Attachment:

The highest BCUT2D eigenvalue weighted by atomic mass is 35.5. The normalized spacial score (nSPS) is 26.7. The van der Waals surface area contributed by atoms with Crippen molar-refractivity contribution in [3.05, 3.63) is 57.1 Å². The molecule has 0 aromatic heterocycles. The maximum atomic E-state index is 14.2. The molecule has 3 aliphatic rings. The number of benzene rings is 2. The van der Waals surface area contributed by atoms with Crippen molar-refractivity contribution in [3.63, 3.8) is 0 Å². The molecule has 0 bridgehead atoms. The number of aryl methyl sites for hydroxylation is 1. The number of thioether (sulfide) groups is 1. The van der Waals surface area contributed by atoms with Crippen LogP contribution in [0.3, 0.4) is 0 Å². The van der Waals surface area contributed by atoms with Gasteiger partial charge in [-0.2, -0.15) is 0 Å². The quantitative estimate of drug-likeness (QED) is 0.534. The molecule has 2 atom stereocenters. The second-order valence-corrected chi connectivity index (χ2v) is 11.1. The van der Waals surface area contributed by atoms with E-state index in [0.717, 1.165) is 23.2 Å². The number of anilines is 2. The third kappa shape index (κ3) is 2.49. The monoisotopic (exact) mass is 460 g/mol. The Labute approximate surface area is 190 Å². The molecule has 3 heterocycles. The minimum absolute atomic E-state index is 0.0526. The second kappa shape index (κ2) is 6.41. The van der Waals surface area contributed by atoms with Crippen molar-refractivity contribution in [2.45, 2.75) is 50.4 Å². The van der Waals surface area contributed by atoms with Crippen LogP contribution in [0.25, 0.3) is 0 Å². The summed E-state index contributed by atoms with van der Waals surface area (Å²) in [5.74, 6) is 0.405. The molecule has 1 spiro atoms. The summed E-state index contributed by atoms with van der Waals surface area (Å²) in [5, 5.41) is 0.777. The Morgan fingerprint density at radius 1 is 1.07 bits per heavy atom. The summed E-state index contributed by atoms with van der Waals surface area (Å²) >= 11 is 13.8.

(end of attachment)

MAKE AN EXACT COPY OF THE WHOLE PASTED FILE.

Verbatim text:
The highest BCUT2D eigenvalue weighted by atomic mass is 35.5. The normalized spacial score (nSPS) is 26.7. The van der Waals surface area contributed by atoms with Crippen molar-refractivity contribution in [3.05, 3.63) is 57.1 Å². The molecule has 0 aromatic heterocycles. The maximum atomic E-state index is 14.2. The molecule has 3 aliphatic rings. The number of benzene rings is 2. The van der Waals surface area contributed by atoms with Crippen molar-refractivity contribution in [3.63, 3.8) is 0 Å². The molecule has 0 bridgehead atoms. The number of aryl methyl sites for hydroxylation is 1. The number of thioether (sulfide) groups is 1. The van der Waals surface area contributed by atoms with Crippen LogP contribution in [0.3, 0.4) is 0 Å². The van der Waals surface area contributed by atoms with Gasteiger partial charge in [-0.2, -0.15) is 0 Å². The quantitative estimate of drug-likeness (QED) is 0.534. The molecule has 2 atom stereocenters. The second-order valence-corrected chi connectivity index (χ2v) is 11.1. The van der Waals surface area contributed by atoms with E-state index in [0.717, 1.165) is 23.2 Å². The number of anilines is 2. The third kappa shape index (κ3) is 2.49. The monoisotopic (exact) mass is 460 g/mol. The Labute approximate surface area is 190 Å². The molecule has 3 heterocycles. The minimum absolute atomic E-state index is 0.0526. The second kappa shape index (κ2) is 6.41. The van der Waals surface area contributed by atoms with Crippen molar-refractivity contribution in [2.45, 2.75) is 50.4 Å². The van der Waals surface area contributed by atoms with Crippen LogP contribution in [0.25, 0.3) is 0 Å². The summed E-state index contributed by atoms with van der Waals surface area (Å²) in [5.74, 6) is 0.405. The molecule has 1 spiro atoms. The summed E-state index contributed by atoms with van der Waals surface area (Å²) in [5, 5.41) is 0.777. The Morgan fingerprint density at radius 1 is 1.07 bits per heavy atom. The summed E-state index contributed by atoms with van der Waals surface area (Å²) >= 11 is 13.8.